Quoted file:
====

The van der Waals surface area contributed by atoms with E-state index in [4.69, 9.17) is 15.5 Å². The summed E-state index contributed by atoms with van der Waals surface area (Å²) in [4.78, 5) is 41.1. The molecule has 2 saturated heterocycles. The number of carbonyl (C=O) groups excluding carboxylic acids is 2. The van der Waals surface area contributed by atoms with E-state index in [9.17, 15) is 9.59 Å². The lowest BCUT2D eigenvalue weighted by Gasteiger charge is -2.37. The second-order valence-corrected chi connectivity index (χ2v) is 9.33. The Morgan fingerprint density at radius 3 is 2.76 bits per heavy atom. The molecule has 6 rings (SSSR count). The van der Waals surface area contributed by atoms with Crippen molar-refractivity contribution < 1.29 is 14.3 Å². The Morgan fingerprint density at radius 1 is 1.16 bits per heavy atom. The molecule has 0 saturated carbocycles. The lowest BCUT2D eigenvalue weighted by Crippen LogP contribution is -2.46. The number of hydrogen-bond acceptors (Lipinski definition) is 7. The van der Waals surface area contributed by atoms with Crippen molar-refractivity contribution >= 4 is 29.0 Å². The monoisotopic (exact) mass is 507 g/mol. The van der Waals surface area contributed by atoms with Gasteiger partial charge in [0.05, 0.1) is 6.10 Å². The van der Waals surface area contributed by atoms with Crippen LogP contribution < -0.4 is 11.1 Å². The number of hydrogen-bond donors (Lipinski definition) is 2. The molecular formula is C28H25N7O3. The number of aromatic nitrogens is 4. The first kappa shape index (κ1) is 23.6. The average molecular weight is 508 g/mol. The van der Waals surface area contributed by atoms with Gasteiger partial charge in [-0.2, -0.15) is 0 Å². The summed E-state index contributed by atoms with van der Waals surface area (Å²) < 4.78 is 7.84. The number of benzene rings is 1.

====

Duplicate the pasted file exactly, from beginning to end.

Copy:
The van der Waals surface area contributed by atoms with E-state index in [4.69, 9.17) is 15.5 Å². The summed E-state index contributed by atoms with van der Waals surface area (Å²) in [4.78, 5) is 41.1. The molecule has 2 saturated heterocycles. The number of carbonyl (C=O) groups excluding carboxylic acids is 2. The van der Waals surface area contributed by atoms with E-state index in [9.17, 15) is 9.59 Å². The lowest BCUT2D eigenvalue weighted by Gasteiger charge is -2.37. The second-order valence-corrected chi connectivity index (χ2v) is 9.33. The Morgan fingerprint density at radius 3 is 2.76 bits per heavy atom. The molecule has 6 rings (SSSR count). The van der Waals surface area contributed by atoms with Crippen molar-refractivity contribution < 1.29 is 14.3 Å². The Morgan fingerprint density at radius 1 is 1.16 bits per heavy atom. The molecule has 0 saturated carbocycles. The lowest BCUT2D eigenvalue weighted by Crippen LogP contribution is -2.46. The number of hydrogen-bond acceptors (Lipinski definition) is 7. The van der Waals surface area contributed by atoms with Crippen molar-refractivity contribution >= 4 is 29.0 Å². The monoisotopic (exact) mass is 507 g/mol. The van der Waals surface area contributed by atoms with Gasteiger partial charge in [0.05, 0.1) is 6.10 Å². The van der Waals surface area contributed by atoms with Crippen LogP contribution < -0.4 is 11.1 Å². The number of hydrogen-bond donors (Lipinski definition) is 2. The molecular formula is C28H25N7O3. The number of aromatic nitrogens is 4. The first kappa shape index (κ1) is 23.6. The average molecular weight is 508 g/mol. The van der Waals surface area contributed by atoms with Gasteiger partial charge in [-0.2, -0.15) is 0 Å². The summed E-state index contributed by atoms with van der Waals surface area (Å²) < 4.78 is 7.84. The number of benzene rings is 1.